Prevent Falls & Trips
A fall in an older person can result in broken bones, hospital admission, and other complications arising from admission to hospital, such as pneumonia.
A fall can also result in loss of confidence and loss of mobility. Many falls can be prevented and by making small changes you can lower your chances of falling.
1. Keep Active and Exercise:
Regular physical activity makes you stronger and improves your balance and coordination.
Begin slowly and start with exercises you feel comfortable doing.
Start with walking. You can slowly increase the distance you walk.
Even if you have a chronic illness such as heart disease, high blood pressure, diabetes or arthritis, there is a certain level of activity to suit you. Many of these conditions will improve with exercise.
2. Ask your G.P. to review your medicines:
As you get older, you may need to change the dose of your medicines.
Some medicines or combinations of medicines may make you feel faint or light headed, which could lead to a fall. Always check with your G.P. for advice.
3. Have your vision checked:
Your eyesight changes as you get older. Poor vision can increase your chances of falling. Make sure you get your eyesight checked on a regular basis.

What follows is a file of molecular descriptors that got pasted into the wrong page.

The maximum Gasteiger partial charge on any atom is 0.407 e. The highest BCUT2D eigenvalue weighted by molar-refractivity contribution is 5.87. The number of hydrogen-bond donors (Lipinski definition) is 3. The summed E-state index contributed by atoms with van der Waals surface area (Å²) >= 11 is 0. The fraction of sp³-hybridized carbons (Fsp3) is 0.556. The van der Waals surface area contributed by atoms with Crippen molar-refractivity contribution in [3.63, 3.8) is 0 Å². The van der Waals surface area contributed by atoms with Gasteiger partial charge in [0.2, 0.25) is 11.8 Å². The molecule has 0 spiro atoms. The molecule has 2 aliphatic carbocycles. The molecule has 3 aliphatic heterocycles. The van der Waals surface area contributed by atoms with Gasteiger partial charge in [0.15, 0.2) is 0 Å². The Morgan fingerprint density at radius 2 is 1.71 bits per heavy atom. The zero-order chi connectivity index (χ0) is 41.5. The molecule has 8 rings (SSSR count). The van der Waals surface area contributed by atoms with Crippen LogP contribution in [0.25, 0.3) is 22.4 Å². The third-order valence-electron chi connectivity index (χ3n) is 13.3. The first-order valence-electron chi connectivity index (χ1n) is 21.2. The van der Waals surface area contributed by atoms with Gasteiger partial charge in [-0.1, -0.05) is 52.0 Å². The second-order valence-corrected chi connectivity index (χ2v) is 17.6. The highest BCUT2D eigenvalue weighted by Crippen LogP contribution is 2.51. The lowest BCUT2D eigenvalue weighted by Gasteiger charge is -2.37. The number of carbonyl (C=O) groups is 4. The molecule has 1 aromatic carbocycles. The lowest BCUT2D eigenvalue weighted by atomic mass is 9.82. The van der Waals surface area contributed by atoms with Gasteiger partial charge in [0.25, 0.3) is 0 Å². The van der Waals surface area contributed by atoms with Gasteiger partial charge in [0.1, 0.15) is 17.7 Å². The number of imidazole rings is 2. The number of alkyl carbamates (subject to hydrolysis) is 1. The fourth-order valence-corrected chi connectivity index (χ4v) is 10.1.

Stairs, Steps and Handrails:
Handrails offering support are best placed at a height where they can be reached, on both sides of stairs.
Fix loose or uneven steps. Replace worn, loose or frayed carpet/rugs if possible. Keep stairs and floor free of clutter and well lit up.
Have a light switch fitted at the top and bottom of the stairs.
In the Bathroom:
Fit grab rails next to your toilet, bath and shower.
Your bathroom should be well lit up.
To avoid the risk of slipping, keep the floor dry.
Keep items you use often within easy reach.
If you need to reach high shelves, use a steady step stool rather than a chair.
Place a lamp close to your bed, where it is easy to reach. Make sure there is a light between your bedroom and the bathroom.
Falls are preventable. Also remember if you have a fall, even a minor one, make sure you visit your G.P. for a check-up. If you have fallen already you might be more likely to fall again, so it is important to slow down and use a walking stick, if recommended by your doctor.